Depending on the distances between the crusher rollers ( 3/8 inch between entry rollers and 1/8 between exit rollers) too many but ends at one time could cause the mill to bust as most of the earlier mills were cast iron. I cook mine at a hard boil until syrup starts to change a golden color and then I cut the temp to a slow boil or less until I get the right consistency. I use a wood spoon at this time to bring up a little on the spoon and let it drip off. If it starts to string I pull it off. If it's what they call batten (just hanging on the spoon and not stringing) I leave on fire just a few minutes longer. There are refractometers that will read syrup consistency also. The materials from University Of Kentucky will be of use to any one just starting to learn the process of making sorghum. Each person will have their own way of doing sorghum. Pick out which way you want to do it and have fun while your making sorghum.

We call that "fleekin" with it hangs to the wooden paddle like that.

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Ace, you better check and see if sugar cane aphids are a problem in your area.  They can descimate a crop, and they're isn't anything labeled for sweet sorghum.

 

Weeds, we cultivate.  You can use some old corn Pre's, like Bicep.

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Needs to be planted in rows with a low enough population to get some size out of the stalks.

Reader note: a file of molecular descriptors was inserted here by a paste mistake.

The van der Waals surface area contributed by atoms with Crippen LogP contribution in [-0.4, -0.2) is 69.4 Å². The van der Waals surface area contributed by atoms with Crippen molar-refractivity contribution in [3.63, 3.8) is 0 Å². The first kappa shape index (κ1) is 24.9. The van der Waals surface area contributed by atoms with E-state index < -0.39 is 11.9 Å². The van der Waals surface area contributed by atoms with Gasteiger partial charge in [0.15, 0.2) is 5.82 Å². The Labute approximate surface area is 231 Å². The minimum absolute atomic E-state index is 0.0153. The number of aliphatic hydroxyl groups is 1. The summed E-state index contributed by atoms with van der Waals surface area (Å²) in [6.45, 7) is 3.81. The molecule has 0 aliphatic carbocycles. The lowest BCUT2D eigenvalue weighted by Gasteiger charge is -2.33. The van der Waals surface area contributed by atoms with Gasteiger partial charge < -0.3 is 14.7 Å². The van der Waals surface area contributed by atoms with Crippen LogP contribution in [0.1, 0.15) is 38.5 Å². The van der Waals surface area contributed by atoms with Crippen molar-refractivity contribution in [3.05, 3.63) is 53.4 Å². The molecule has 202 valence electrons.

The aphids have gotten bad the last 3-4 years in TN and KY.  I think there is a lot more to attract them to sweep sorghum than to sudex.  Most sugar I guess.

Its neat.  I will try to get you some pictures.  I grew my first crop of it in 2008.  I even had a portable processing setup for a while.  Like you grow the cane, I come squeeze and cook it off over a long weekend.  Fun, but for sure no money in that.  Plus, it didn't meet state requirements for food processing for resale.

Somebody mentioned a refractometer, thats a good tool to invest in for cooking it off.

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2 hours ago, acem said:

Where do you get seed?

I'm wantn to plant about an acre next year.

Can I plant it with the milo drum in my cyclo planter?

What about weed/grass control? 

Thx-Ace 

E & R Seeds 

Monroe,Indiana

Should have it in bulk at a good price. Quality seed also.

But,they are Old Order. No website. Barely got phone. Send a request for a catalog

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3 hours ago, acem said:

Where do you get seed?

I'm wantn to plant about an acre next year.

Can I plant it with the milo drum in my cyclo planter?

What about weed/grass control? 

Thx-Ace 

I got my seed on the internet somewhere.  5lbs goes a long way.  An acre is a lot to harvest your first year.....  I put down some Dual for grass control.  My first planting didn't come up very well so I roundup'ed the patch and then planted into it again about 3 weeks after the first time.  It all came up the second time.  I had some velvet leaf but not much of anything else.  Except the darn morning glories that like to grow around the stalks.

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An acre is alot? Hum ill think on it.

Dual is good. I use it on beans. You should be able to control morning glories (broadleaf) in sorghum. I have trouble with them in my soybeans though. 

Thx-Ace 

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1 hour ago, acem said:

An acre is alot? Hum ill think on it.

Dual is good. I use it on beans. You should be able to control morning glories (broadleaf) in sorghum. I have trouble with them in my soybeans though. 

Thx-Ace 

I think the dual had something to do with the poor emergence the first time.  

An acre is a lot depending on how you harvest and what your level of commitment is to this.